Gilchrist walks, Leverock takes flight and Dhoni finishes: Eleven unforgettable CWC moments

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Sport is about moments. You just have to watch any sporting show’s intro to see that.

You’ll be hard pressed to find football programming on Sky Sports that doesn’t include Martin Tyler’s famous “AGUEROOOOO!” line in its video package, as Manchester City secured their first Premier League title in the eleventh hour.

Likewise, clips of Allan Donald’s typically South African ‘snatching defeat from the jaws of victory’ routine, with his excruciating run-out in 1999 have dominated Sky and Channel 4’s nightly highlights show intro.

When the stage is the biggest and the lights the brightest, cricket has a tendency to produce moments that can range all the way from infamous to inspirational.

From the sublime to the ridiculous, these are the selections that comprise Will Ford’s most unforgettable World Cup eleven.

 

1. Herschelle Gibbs (Batsman)

“Hersh, you’ve just dropped the World Cup.” The words reputedly used by Steve Waugh to Herschelle Gibbs at the 1999 World Cup.

Waugh was 50 not out and looking to be the backbone of the Australian innings, as he so often was. Gibbs caught the ball, began his celebration by throwing the ball into the air and the ball dropped seemingly innocently to the floor. He was deemed not to be in control of the ball and Waugh was given a reprieve. Waugh went on to score 120 not out to win the game for Australia with two balls to spare.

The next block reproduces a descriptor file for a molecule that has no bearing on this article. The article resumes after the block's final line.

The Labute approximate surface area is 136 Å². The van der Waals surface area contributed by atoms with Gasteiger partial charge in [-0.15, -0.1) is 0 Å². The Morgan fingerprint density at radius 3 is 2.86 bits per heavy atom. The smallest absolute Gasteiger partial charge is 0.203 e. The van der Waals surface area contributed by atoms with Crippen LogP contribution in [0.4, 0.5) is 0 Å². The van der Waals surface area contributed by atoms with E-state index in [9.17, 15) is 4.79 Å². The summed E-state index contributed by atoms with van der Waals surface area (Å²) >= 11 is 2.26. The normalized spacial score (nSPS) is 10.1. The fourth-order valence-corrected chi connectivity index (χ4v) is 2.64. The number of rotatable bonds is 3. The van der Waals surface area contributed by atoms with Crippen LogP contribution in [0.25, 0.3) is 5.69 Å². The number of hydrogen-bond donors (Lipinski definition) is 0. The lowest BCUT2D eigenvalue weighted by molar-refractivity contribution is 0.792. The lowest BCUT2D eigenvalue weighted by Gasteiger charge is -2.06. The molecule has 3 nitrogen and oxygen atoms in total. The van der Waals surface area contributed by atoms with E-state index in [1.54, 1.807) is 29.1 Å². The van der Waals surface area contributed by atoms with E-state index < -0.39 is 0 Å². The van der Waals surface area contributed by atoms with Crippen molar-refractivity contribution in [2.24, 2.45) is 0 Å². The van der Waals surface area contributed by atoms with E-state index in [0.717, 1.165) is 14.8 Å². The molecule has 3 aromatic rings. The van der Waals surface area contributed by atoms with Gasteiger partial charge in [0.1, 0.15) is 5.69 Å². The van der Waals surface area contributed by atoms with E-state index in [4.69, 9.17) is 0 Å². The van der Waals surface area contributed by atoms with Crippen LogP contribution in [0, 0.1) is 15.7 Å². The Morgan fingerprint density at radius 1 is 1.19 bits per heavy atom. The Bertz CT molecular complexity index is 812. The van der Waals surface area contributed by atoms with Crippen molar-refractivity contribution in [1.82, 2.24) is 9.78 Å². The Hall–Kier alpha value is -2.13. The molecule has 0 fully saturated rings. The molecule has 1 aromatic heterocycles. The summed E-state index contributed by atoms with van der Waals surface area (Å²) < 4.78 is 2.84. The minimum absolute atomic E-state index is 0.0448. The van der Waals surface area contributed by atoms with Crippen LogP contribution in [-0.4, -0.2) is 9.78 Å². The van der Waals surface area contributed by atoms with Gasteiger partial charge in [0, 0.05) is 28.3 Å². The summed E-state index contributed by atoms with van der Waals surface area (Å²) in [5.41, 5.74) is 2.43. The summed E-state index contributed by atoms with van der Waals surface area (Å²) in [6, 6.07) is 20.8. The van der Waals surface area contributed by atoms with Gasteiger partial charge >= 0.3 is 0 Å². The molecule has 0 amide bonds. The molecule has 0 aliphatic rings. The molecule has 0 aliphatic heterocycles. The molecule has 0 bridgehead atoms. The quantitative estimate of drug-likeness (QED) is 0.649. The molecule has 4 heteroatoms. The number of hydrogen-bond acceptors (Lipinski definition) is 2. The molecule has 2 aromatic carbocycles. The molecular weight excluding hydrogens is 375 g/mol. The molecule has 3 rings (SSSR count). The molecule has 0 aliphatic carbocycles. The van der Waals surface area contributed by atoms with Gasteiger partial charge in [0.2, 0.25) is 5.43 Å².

In fact, the famous phrase belongs in the canon of other famous misquotations, alongside “Play it again Sam”, “Let them eat cake” and “Houston we have a problem”. Waugh did say something to Gibbs, but it was far more prosaic than the quote that went down in cricketing folklore.

Waugh didn’t limit his talking to just on the pitch. In the four days between this group game and the famous tied semi-final featuring the same teams, his words took on a more spiteful tone. “I wouldn’t want to be in Gibbs’ shoes,” said Waugh. “You put yourself on the line and he made an error. I hope it plays on his mind.”

Too much maybe? Not for the Aussies. This was the peak time for Australia’s ‘win at all costs’ mantra that led to three consecutive World Cup trophies.

2. Adam Gilchrist (Batsman)

Turns out not all Australians are cheats. Adam Gilchrist wasn’t. He bucked the trend as he left the field without being given out against Sri Lanka in the 2003 semi-final. He knew he had edged the ball to Kumar Sangakkara, so ‘walked’.

The idea of walking has near enough left the game at international level with DRS allowing captains to question decisions made by the umpires – but at that point it was considered the “right thing to do” and in-keeping with the ‘spirit of cricket’.